Absolute age dating is a powerful tool for unraveling the geological history of a region, but we must ultimately rely upon igneous rocks (that may have later metamorphosed) for the minerals that we are able to date (more on issues with dating sedimentary rocks below). Another issue with absolute age dating is that it is expensive, and a single analysis can cost hundreds of dollars. This is why geologists never forget their relative age dating principles, and are always applying them in the field to determine the sequence of events that formed the rocks in a region.
Combining Absolute Ages with Relative Dating
The age dates for three igneous rock layers are given. Can you figure out the age ranges for the sets of sedimentary units A, B, and C?
Important first step!
We have to be sure that the igneous rock layers are
so we can use the principle of . If they’re the principle will apply instead, and this won’t work as well.
- lava flows
Fill in the ages in the blank spaces below. Let’s get dating?
- The oldest Layer A could be is Ma.
- The youngest Layer A could be is Ma (Note: the stratigraphic column may not be complete).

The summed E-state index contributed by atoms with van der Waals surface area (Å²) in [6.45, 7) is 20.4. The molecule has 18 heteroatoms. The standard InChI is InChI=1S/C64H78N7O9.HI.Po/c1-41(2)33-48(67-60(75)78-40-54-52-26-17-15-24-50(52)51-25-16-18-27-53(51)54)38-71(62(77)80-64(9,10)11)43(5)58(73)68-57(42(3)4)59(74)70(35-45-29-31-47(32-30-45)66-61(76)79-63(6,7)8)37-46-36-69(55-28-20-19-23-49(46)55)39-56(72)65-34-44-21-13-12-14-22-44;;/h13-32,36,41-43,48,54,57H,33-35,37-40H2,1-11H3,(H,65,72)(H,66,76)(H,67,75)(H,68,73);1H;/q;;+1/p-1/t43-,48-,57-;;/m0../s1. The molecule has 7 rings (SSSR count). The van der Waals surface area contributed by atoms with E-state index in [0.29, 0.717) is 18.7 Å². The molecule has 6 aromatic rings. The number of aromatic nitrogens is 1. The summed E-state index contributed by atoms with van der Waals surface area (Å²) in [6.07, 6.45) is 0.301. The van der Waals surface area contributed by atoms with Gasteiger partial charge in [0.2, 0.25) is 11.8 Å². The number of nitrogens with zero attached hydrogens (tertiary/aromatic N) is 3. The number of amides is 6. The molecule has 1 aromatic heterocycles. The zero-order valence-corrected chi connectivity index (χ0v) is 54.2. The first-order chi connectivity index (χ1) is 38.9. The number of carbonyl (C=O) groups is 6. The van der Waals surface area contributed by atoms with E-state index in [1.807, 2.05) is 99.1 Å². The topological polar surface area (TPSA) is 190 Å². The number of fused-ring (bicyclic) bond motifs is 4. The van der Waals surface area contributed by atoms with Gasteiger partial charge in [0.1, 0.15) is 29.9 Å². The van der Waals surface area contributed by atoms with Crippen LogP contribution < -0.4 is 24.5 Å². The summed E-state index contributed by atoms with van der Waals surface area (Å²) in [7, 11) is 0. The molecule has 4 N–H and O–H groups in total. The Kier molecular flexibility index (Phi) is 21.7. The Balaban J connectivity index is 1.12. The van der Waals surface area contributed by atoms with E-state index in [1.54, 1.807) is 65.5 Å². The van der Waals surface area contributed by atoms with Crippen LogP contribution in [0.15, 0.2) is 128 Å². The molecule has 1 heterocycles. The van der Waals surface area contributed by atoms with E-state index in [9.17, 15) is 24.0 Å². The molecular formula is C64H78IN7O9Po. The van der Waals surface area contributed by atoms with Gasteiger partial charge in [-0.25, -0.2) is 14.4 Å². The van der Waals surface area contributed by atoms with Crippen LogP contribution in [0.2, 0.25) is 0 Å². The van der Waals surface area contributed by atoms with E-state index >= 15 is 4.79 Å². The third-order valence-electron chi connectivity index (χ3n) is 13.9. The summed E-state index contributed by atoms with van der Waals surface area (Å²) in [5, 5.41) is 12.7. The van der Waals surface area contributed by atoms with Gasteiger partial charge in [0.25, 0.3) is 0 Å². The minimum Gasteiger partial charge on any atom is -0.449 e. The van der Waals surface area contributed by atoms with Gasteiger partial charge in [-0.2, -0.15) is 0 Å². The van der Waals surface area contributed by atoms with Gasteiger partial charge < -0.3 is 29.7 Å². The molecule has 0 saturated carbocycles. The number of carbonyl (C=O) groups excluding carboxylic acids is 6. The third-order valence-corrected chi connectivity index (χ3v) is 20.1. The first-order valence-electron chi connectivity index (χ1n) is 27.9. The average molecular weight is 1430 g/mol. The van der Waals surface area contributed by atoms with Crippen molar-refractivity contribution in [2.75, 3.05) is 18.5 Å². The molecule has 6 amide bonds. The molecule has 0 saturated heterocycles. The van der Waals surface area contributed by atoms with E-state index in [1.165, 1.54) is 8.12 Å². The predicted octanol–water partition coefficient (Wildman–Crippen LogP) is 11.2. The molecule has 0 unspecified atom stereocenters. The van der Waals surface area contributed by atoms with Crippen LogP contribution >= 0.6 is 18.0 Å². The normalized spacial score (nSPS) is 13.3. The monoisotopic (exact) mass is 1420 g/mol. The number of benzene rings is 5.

- The oldest Layer B could be is Ma.
- The youngest Layer B could be is Ma.
- The oldest Layer C could be is Ma.
- The youngest Layer C could be is Ma (Note: This stratigraphic column may not be complete).
Oh dear. It looks like there was a mix-up at the lab, and you got bad info. The igneous layers are sills, not lava flows. Can you salvage this mess and still com eup with some age constraints on the sedimentary rock? When you have the answer, navigate to the link below to see if you’re right.
To check your answers, navigate to the below link to view the interactive version of this activity.
Isotope Dating Techniques and Sedimentary Rocks
A clastic sedimentary rock (e.g., conglomerate, Figure 19.17) is made up of older rock and mineral fragments. These fragments were derived from weathering and erosion of pre-existing rocks. The process of forming a sedimentary rock from sediments generally occurs at low temperatures, so the minerals are not heated beyond their Curie points. This means the minerals still preserve their original ages (either igneous crystallization age, or a metamorphic age), but what does that actually say about the age of the sedimentary rock?